July 25, 2014 6:02 PM
DALLAS (CBSDFW.COM) – Companies that manufacture or install artificial lawns are experiencing a boom in business, due to the drought-like conditions and watering restrictions in many North Texas cities.
But the synthetic lawns today aren’t the same plastic AstroTurf made popular in the 1970s. The products on the market now, are not just used for putting greens and football fields either.
“If you were to talk to the turf manufacturers, that’s a big thing they notice. As soon as there are drought restrictions, watering restrictions, or an ordinance like the City of Dallas two-days a week restriction, it really just makes this industry explode,” said Armstrong.
Today’s synthetic lawns are made to stay cool underfoot, drain rain water, and last for 10-15 years. The products come in different shades of green, different textures, and mimic different varieties of natural grass.
Choosing artificial grass can be expensive upfront: prices range from $7.50 to $15 a square foot.
Homeowner Mike Corwin installed artificial grass in his front yard, and says the investment was worth it.
“The initial cost is expensive, but it’s already paid for itself over the four years. Not having to re-sod it, not having to water. The yard guys [come less often]. So it’s more than paid for itself,” said Corwin.
Corwin and his wife have ten children, ranging in age from six to eighteen. The Corwins found themselves having to re-sod the grass on their University Park property over and over. A grand tree in the front yard prevents the yard from getting much sunlight, and they needed a mud-free space where their children could play.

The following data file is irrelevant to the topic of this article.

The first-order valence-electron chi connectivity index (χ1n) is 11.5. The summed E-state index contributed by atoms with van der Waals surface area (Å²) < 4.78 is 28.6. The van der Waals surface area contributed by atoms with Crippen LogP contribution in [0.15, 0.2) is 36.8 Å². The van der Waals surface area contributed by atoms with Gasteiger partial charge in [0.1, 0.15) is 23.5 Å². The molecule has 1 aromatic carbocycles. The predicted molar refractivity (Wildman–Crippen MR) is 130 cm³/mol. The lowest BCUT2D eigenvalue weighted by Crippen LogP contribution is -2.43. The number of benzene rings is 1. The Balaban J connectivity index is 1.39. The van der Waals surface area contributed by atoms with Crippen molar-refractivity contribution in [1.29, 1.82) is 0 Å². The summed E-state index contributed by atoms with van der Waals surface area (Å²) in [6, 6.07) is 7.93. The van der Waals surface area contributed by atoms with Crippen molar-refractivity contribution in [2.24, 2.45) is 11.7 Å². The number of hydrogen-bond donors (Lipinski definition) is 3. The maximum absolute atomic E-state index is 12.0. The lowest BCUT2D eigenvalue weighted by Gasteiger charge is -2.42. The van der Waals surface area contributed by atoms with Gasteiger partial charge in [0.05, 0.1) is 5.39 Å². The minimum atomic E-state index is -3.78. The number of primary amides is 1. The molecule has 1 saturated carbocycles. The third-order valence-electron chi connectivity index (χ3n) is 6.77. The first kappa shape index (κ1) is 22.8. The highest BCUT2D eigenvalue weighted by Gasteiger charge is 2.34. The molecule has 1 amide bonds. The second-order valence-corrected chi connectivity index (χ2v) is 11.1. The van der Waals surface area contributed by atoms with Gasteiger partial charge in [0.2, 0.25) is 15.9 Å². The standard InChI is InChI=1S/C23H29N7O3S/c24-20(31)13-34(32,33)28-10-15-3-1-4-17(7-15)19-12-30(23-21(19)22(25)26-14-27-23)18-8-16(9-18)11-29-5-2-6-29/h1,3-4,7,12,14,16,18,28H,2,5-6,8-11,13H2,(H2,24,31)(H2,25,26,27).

“As you can tell the traffic on it is quite a bit with all the kids we have. It’s really helped our water usage, which is a quarter of what it used to be,” said Corwin.
Armstrong worked on the Corwin’s property, and several others in University Park. He says many homeowners are skeptical, until they see the artificial grass first-hand.
“The neighbors now go and check it out. Before it was people taking a leap of faith,” said Armstrong.
Home Depot is also seeing high interest from customers asking about artificial turf.
Maxx Duncan points to a bin of turf, the size of area rugs, and says the products are flying off the floor.
“People like that you can wash it off, blow it off with a leaf blower, and be done,” said Duncan.
Not all cities in North Texas are on board with artificial grass, though.
Frisco does not allow artificial turf at this time, and many homeowners’ associations have rules.
Highland Park passed an ordinance restricting artificial turf to back yards.
Other cities, however, have no rules in place limiting synthetic grass. Those cities include Dallas, Arlington, Denton, and University Park.
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